It’s October, Breast Cancer Awareness Month, and each Tuesday, we’ll feature a guest blog from a survivor. Today’s post is by Tari Prinster: a ten-year cancer survivor and yoga teacher. Through yoga, she found a way to reduce the side effects of cancer treatments, feel younger, stay healthy, and provide herself with the emotional guidance needed to make life’s daily challenges a little easier. Her research to understand why and how this happens will be shared with others in her forthcoming book, The Yoga Prescription: Reclaiming Your Life During and After Cancer.
Here, she discusses the masks we all wear, and how cancer can strip them away to reveal something even more beautiful.
My friend Amanda recently wrote to me, and asked, “Looking back, do you remember yourself at the moment when you lost all your hair? I know I will lose what little thin crop I have left. And I am so uncertain about my ability to go ‘bare topped’ and/or scarfed-up or if a wig is necessary for certain times and places. Casual acquaintances will notice and I’ll have to explain.”
My first response came from a detached resolve to my post-chemo life and the aging process that’s accompanied by thinning hair. I felt guilty. I had forgotten the initial terror, upon feeling globs of hair come out with a gentle combing. Finally my sister said, “There is nothing there to style, Tari. Shave it!”
This is one of the first MASKS OF VANITY cancer removes. Just the week before, surgeries had reshaped my body with the loss of most of my right breast.
Becoming a cancer patient is synonymous with loss. Not life, because as a cancer survivor, you still have that. Rather, it’s the loss of body parts, a sense of wellbeing and wholeness, control of treatment side effects, like hair loss, privacy, and ultimately, the loss of dignity.
I needed to reassure Amanda that the loss of her hair was temporary, an assault on her privacy and self-image for sure, but it was also a positive sign that the chemo was working. A hairless head would be a badge of courage, and would show she was winning the battle.
To some this “positive” spin might seem crass, but in my eyes, losing one’s hair to chemo is a good thing. It means the chemicals are killing fast-growing cells, like hair—and cancer. Of course, not all chemo has this side effect, but if or when it does, I say celebrate.
Ah, the significant insignificance of a bad hair day! I’ll be the first to admit I started doing yoga for all the wrong reasons: VANITY. Yoga creates long, lithe muscles; the appearance of a beautiful body. Cancer removed that mask. It removes lots of masks that we hold up in life.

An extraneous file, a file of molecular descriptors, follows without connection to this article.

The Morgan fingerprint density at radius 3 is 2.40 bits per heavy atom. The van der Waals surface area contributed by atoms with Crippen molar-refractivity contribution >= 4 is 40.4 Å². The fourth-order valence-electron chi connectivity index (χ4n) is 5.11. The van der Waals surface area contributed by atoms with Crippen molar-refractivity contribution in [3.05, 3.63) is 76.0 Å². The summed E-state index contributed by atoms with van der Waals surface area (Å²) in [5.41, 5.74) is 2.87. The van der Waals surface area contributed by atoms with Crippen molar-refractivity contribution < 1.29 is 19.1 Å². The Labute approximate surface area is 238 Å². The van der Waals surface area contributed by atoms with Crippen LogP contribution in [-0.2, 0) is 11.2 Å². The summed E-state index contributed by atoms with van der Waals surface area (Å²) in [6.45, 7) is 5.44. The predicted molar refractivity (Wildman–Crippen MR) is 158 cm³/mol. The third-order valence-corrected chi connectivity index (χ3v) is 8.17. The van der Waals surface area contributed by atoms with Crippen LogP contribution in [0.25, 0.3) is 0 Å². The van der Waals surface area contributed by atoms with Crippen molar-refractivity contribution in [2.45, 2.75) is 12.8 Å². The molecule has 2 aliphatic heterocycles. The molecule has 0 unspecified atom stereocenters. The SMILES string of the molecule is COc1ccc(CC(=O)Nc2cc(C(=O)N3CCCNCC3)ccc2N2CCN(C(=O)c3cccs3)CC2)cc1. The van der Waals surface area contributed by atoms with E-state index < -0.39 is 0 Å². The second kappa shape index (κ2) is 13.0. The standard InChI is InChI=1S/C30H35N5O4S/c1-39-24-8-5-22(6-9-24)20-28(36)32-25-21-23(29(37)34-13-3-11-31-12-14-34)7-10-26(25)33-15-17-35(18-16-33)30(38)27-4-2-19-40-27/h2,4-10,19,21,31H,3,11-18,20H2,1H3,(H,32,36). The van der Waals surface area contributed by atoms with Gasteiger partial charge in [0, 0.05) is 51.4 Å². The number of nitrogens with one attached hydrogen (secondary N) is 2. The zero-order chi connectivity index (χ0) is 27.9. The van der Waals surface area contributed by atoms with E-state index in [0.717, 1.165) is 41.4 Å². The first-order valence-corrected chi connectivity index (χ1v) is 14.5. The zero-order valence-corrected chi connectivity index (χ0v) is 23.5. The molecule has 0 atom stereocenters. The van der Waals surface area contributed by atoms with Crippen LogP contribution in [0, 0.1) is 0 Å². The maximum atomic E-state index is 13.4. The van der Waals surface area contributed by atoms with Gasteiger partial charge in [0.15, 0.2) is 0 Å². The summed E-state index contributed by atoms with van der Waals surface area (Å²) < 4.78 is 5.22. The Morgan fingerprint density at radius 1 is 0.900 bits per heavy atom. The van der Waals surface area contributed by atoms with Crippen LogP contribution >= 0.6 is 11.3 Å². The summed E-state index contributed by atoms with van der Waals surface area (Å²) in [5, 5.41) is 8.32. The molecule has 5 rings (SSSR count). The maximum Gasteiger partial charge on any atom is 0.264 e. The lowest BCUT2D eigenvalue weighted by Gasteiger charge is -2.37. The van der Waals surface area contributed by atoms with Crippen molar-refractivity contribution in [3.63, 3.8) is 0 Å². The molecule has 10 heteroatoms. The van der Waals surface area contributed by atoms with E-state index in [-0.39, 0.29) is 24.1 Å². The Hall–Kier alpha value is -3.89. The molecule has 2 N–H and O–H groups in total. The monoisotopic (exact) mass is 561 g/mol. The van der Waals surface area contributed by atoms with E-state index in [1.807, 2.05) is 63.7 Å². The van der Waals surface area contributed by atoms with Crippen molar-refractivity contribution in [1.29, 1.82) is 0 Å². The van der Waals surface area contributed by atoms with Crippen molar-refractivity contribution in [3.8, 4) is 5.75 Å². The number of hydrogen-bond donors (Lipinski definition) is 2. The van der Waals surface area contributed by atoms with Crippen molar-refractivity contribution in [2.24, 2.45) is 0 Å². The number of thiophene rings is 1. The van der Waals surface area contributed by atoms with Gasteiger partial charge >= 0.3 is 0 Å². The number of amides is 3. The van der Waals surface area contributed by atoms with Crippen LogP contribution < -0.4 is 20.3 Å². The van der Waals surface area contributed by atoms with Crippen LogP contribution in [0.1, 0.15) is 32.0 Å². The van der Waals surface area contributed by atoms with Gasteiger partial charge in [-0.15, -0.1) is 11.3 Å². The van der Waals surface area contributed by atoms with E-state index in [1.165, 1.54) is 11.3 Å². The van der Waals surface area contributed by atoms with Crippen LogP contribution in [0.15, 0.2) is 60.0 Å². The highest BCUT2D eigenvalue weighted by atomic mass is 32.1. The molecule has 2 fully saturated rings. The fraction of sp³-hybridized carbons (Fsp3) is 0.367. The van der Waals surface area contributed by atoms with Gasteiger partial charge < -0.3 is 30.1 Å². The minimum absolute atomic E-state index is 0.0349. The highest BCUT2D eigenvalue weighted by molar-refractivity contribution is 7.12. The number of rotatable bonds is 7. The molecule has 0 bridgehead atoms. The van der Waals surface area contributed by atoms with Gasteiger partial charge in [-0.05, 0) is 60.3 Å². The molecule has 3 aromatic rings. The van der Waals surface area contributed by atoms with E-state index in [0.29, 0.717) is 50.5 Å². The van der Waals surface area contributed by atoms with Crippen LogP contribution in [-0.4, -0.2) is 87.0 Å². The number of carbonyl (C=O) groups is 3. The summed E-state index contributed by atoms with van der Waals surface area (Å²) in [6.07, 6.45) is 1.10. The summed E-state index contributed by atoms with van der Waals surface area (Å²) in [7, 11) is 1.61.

As a yoga teacher now, I see my students struggle with this all the time. Some women worry about losing their jobs, and others fear their husbands will never touch them again. The stigma of image is horrible in this culture.
The hair-loss is temporary—and how we choose to respond to it can be the first step toward empowerment as a survivor. It’s an opportunity to face the world as you really are, and even try something new.
My goal as a yoga teacher to this special population is to return the control that is automatically lost with the words, “You have cancer.” I show women through yoga, how their dignity is right there for the taking, and how they can live comfortably and love the body they have.
So much of the focus these days is on finding a cure for cancer. Important—of course! But it’s just as necessary to empower those dealing with it, and to empower the survivors. It’s making someone feel like a human being again, instead of just a “patient,” with all the sterility the word implies.
Early on as a survivor, I found that yoga gave me back the mind and body control I felt I lost when I became a cancer patient. It enabled me to regain mobility in my arms so I could support my body weight and function normally again.
During chemo treatments, I was amazed at the number of times I was given advice by family and friends to “take it easy.” In fact, it would make me angry that my new identity as a cancer patient came with a disability statement, however well intended. Most treatment options bring bad feelings and reduced energy, but nothing that should allow for life-on-the-couch to replace sensible exercise
As a cancer survivor and yoga instructor, I am going to make the case that cancer is a “negotiable” disease, and not necessarily a death sentence that takes your life-giving-breath away. I am going to make the case that there are ways to be a “well cancer patient” and survivor, to reduce stress, promote healing, enhance quality of life during chemotherapy and to find feelings of wellbeing. My prescription is yoga. I make no claim that it is a cure for cancer, but simply a proven prescription and philosophy that provides benefits to everyone. Yoga can teach you how to strengthen the immune system and soften the worst effects of illness and treatments. It can also ground you, even while stripped of your masks and help you become more of who you truly are. And yes, it can help create an amazing body, no matter whose eyes are beholding it.Follow Tari on Twitter @tariprinster or visit her Web site: tariyoga.com for information on classes and retreats.